More often than not, when you picture an identity thief with unauthorized access to your personal information, you imagine a masked criminal sitting in a dark room with a dimly lit computer screen. While Hollywood and even the news illustrates a caricature of what an identity thief, this interpretation couldn’t be further from the truth.
Most identity thieves don’t give off an ominous and obvious glow indicating their intentions. This means that their place to strike tends to be in areas of vulnerability.
One place where people should feel safe but can manage a lot of personally-identifying information (whether it be their own or someone else’s) is in the workplace. From your first day at work, you must hand over your social security card, a form of identification, and any other background information that the employer requires.
On top of that, your information along with other employers, clients, partners, and so on are all stored within the organization’s database. Keeping the information restricted and secure is the job of the employer—a job that is mandated by certain governing bodies with serious implications if they neglect to do so.
6 Techniques to Protect Your Employees from Identity Theft
- Set up a company-wide mandate with clear instructions on how to handle sensitive information including a protocol for document destruction.
- Educated and train your employees on the dangers of identity theft and the ways in which information can be stolen. This can include methods such as social engineering, phishing, visual hacking, and even dumpster diving.
- Only allow access to sensitive data of customers or employees when it is crucial to their line of duties. Free reign on all company information is the easiest way for data leaks and misconduct to occur.
- Keep confidential documents that are not compulsory to day-to-day operations in locked storage rooms or in an offsite records storage facilities.
- Set up locked shredding bins around the office, giving employees a quick and convenient option to dispose of sensitive documents immediately rather than stockpiling them at their desk or workspace.
- Ensure that any digital files and databases are secure and encrypted.
Common Ways Your Information Can Be Stolen
Knowing how identity thieves operate can help in recognizing a situation and fending the offenders away. Some of the more common tactics of identity thieves and hackers are outlined below.
One of the oldest and most common ways of gaining confidential information is through social engineering. While this may not seem like the traditional way of hacking using a computer or any other technology, social engineering is a subtle way for a criminal to find out personal information by acting as an authority or other trusted figure, lowering the victim’s inhibitions, and deceive them into revealing bits of data that they can later compile together and use for identity theft.
Often times, social engineers will call their prey on the phone and acting as security personnel at an established company, such as a bank. Then, they will inquire about the victim’s passwords or other personal information that can help them to access their accounts.
Have you ever come across an email indicating a change in password with a link to verify or ignore the requests? Maybe you received this email even though you had not requested any of the changes indicated.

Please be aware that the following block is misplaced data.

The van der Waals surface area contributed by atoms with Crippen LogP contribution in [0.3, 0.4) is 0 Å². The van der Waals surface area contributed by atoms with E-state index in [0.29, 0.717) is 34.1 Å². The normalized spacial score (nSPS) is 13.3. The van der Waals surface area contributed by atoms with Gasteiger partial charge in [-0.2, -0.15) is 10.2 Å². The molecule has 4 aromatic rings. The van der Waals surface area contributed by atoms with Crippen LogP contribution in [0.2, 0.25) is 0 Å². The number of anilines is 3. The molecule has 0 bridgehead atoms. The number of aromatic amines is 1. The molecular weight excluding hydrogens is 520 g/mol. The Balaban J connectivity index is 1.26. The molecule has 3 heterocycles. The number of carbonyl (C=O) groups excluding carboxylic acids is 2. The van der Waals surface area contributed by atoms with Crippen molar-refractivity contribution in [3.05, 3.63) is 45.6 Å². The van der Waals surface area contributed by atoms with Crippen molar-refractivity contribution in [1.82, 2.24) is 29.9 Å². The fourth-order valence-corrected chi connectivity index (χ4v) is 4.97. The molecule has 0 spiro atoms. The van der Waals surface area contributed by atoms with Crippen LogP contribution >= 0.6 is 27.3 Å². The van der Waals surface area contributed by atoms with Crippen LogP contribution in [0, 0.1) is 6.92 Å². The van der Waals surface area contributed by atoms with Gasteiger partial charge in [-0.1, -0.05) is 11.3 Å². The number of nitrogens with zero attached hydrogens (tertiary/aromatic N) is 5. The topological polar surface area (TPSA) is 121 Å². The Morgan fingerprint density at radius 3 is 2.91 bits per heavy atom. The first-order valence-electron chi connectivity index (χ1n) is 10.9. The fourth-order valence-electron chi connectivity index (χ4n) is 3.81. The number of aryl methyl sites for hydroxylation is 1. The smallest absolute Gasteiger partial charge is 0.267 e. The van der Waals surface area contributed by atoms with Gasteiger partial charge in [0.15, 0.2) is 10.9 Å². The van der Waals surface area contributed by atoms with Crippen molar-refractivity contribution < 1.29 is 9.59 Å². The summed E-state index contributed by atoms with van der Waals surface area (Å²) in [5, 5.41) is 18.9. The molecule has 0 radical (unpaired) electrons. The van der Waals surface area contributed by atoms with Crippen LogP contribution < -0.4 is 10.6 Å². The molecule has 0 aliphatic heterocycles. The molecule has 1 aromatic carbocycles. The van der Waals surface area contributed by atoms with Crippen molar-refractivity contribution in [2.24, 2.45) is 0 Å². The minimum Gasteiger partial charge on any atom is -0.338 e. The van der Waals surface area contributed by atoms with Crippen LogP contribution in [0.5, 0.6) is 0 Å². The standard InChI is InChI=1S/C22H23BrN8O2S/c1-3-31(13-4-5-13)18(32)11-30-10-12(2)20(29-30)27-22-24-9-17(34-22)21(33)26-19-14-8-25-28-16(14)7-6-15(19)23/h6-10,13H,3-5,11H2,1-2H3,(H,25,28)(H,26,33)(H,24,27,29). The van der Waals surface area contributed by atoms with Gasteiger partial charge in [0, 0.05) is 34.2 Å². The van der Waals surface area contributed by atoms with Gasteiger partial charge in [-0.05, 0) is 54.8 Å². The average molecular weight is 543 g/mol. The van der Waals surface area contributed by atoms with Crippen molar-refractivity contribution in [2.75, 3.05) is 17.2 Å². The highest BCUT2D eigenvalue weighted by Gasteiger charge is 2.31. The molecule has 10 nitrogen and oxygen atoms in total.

This is a common form of phishing: attempts by hackers to get you to divulge passwords or other personal information usually using a fake form, email, or web page.
One of the lowest levels of hacking is visual hacking. Here, the hacker will obtain the information they need simply from data that is left out in public view. In the workplace, this will include computer screens with programs running that contain confidential information or papers left sprawled on desks and work stations.
The message here is clear: clean up your work stations and don’t leave any information out in plain sight!
No area is out of bounds for the dedicated identity thief, and this includes trash cans and dumpsters. If your company disposes of sensitive data in the trash without a proper destruction process set in place, you are opening yourself up to dumpster divers who can retrieve these items, and legally too!
Shredding Services as a Tool for Workplace Protection
An easy way to ensure that any and all documents containing sensitive data isn’t leaked or stolen is to utilize a shredding service. Large corporations have been using a regularly-scheduled shredding service for decades and smaller companies are following suit.
Shredding services can be done both on and offsite. With mobile shredding, a truck equipped with an industrial shredder performs all shredding when and where you need it. This is also a perfect solution to those needing to witness the document destruction in person. For offsite shredding, locked bins are stored at your location where employees can place papers that need to be destroyed. A truck comes to pick up your papers where they are taken to an offsite shredding facility.
Let Shred Nations Aid in the Fight Against Workplace Identity Theft
Shred Nations is the only marketplace for residences and businesses to connect with locally-based and operated shredding service professionals. Our nationwide network of shredders are experienced in handling any size shredding job on any schedule.
To get quotes completely free with no-obligation required, give us a call at (800) 747-3365 or fill out the form on the right.